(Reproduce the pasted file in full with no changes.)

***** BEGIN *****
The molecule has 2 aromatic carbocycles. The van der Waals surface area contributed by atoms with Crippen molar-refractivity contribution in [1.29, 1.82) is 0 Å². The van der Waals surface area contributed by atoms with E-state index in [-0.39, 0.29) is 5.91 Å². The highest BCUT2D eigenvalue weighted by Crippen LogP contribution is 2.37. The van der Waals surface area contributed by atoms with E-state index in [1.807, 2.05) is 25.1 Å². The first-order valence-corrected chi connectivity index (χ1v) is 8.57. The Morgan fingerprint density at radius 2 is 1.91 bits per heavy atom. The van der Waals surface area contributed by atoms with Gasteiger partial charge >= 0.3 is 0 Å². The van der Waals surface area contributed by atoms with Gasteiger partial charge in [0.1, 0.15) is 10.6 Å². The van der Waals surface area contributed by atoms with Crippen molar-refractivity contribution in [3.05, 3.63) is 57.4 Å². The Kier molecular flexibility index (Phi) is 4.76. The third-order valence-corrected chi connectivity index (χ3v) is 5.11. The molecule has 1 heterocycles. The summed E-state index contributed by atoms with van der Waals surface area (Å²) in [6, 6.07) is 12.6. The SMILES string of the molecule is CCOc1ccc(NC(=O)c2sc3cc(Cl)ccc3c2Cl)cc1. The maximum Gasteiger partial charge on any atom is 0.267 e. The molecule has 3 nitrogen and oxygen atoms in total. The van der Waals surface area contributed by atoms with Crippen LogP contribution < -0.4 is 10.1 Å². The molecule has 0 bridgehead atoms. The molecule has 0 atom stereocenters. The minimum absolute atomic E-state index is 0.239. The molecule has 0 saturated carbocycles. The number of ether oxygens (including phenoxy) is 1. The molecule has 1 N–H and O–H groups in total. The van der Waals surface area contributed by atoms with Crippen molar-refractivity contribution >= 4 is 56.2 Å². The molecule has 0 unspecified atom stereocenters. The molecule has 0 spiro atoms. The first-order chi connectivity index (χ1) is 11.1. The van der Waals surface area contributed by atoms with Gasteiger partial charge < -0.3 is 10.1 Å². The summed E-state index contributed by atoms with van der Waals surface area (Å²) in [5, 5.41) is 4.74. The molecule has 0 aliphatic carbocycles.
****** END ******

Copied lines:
The molecule has 2 aromatic carbocycles. The van der Waals surface area contributed by atoms with Crippen molar-refractivity contribution in [1.29, 1.82) is 0 Å². The van der Waals surface area contributed by atoms with E-state index in [-0.39, 0.29) is 5.91 Å². The highest BCUT2D eigenvalue weighted by Crippen LogP contribution is 2.37. The van der Waals surface area contributed by atoms with E-state index in [1.807, 2.05) is 25.1 Å². The first-order valence-corrected chi connectivity index (χ1v) is 8.57. The Morgan fingerprint density at radius 2 is 1.91 bits per heavy atom. The van der Waals surface area contributed by atoms with Gasteiger partial charge >= 0.3 is 0 Å². The van der Waals surface area contributed by atoms with Gasteiger partial charge in [0.1, 0.15) is 10.6 Å². The van der Waals surface area contributed by atoms with Crippen molar-refractivity contribution in [3.05, 3.63) is 57.4 Å². The Kier molecular flexibility index (Phi) is 4.76. The third-order valence-corrected chi connectivity index (χ3v) is 5.11. The molecule has 1 heterocycles. The summed E-state index contributed by atoms with van der Waals surface area (Å²) in [6, 6.07) is 12.6. The SMILES string of the molecule is CCOc1ccc(NC(=O)c2sc3cc(Cl)ccc3c2Cl)cc1. The maximum Gasteiger partial charge on any atom is 0.267 e. The molecule has 3 nitrogen and oxygen atoms in total. The van der Waals surface area contributed by atoms with Crippen LogP contribution < -0.4 is 10.1 Å². The molecule has 0 bridgehead atoms. The molecule has 0 atom stereocenters. The minimum absolute atomic E-state index is 0.239. The molecule has 0 saturated carbocycles. The number of ether oxygens (including phenoxy) is 1. The molecule has 1 N–H and O–H groups in total. The van der Waals surface area contributed by atoms with Crippen molar-refractivity contribution >= 4 is 56.2 Å². The molecule has 0 unspecified atom stereocenters. The molecule has 0 spiro atoms. The first-order chi connectivity index (χ1) is 11.1. The van der Waals surface area contributed by atoms with Gasteiger partial charge < -0.3 is 10.1 Å². The summed E-state index contributed by atoms with van der Waals surface area (Å²) in [5, 5.41) is 4.74. The molecule has 0 aliphatic carbocycles.